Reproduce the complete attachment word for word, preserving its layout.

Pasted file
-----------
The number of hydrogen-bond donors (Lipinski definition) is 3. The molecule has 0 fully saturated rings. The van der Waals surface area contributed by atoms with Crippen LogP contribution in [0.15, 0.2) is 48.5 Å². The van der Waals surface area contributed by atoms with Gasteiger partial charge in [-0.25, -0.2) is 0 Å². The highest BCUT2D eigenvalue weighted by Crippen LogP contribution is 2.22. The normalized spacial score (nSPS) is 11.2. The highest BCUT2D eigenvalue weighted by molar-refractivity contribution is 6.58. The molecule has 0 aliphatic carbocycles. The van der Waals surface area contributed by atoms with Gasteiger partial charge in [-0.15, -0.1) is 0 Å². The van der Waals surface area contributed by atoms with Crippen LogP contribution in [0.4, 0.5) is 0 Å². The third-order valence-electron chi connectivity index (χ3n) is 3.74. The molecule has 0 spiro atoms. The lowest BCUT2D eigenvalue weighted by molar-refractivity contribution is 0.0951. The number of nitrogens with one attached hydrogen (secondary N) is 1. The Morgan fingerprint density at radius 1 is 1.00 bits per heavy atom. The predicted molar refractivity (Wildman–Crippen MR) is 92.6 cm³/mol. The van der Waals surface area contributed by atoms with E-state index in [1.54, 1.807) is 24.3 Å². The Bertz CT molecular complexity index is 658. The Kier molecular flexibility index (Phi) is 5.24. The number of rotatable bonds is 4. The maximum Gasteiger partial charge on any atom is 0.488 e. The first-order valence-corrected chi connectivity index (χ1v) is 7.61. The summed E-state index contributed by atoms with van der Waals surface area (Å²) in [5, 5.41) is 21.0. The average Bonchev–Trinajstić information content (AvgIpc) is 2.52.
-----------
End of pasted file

The number of hydrogen-bond donors (Lipinski definition) is 3. The molecule has 0 fully saturated rings. The van der Waals surface area contributed by atoms with Crippen LogP contribution in [0.15, 0.2) is 48.5 Å². The van der Waals surface area contributed by atoms with Gasteiger partial charge in [-0.25, -0.2) is 0 Å². The highest BCUT2D eigenvalue weighted by Crippen LogP contribution is 2.22. The normalized spacial score (nSPS) is 11.2. The highest BCUT2D eigenvalue weighted by molar-refractivity contribution is 6.58. The molecule has 0 aliphatic carbocycles. The van der Waals surface area contributed by atoms with Gasteiger partial charge in [-0.15, -0.1) is 0 Å². The van der Waals surface area contributed by atoms with Crippen LogP contribution in [0.4, 0.5) is 0 Å². The third-order valence-electron chi connectivity index (χ3n) is 3.74. The molecule has 0 spiro atoms. The lowest BCUT2D eigenvalue weighted by molar-refractivity contribution is 0.0951. The number of nitrogens with one attached hydrogen (secondary N) is 1. The Morgan fingerprint density at radius 1 is 1.00 bits per heavy atom. The predicted molar refractivity (Wildman–Crippen MR) is 92.6 cm³/mol. The van der Waals surface area contributed by atoms with E-state index in [1.54, 1.807) is 24.3 Å². The Bertz CT molecular complexity index is 658. The Kier molecular flexibility index (Phi) is 5.24. The number of rotatable bonds is 4. The maximum Gasteiger partial charge on any atom is 0.488 e. The first-order valence-corrected chi connectivity index (χ1v) is 7.61. The summed E-state index contributed by atoms with van der Waals surface area (Å²) in [5, 5.41) is 21.0. The average Bonchev–Trinajstić information content (AvgIpc) is 2.52.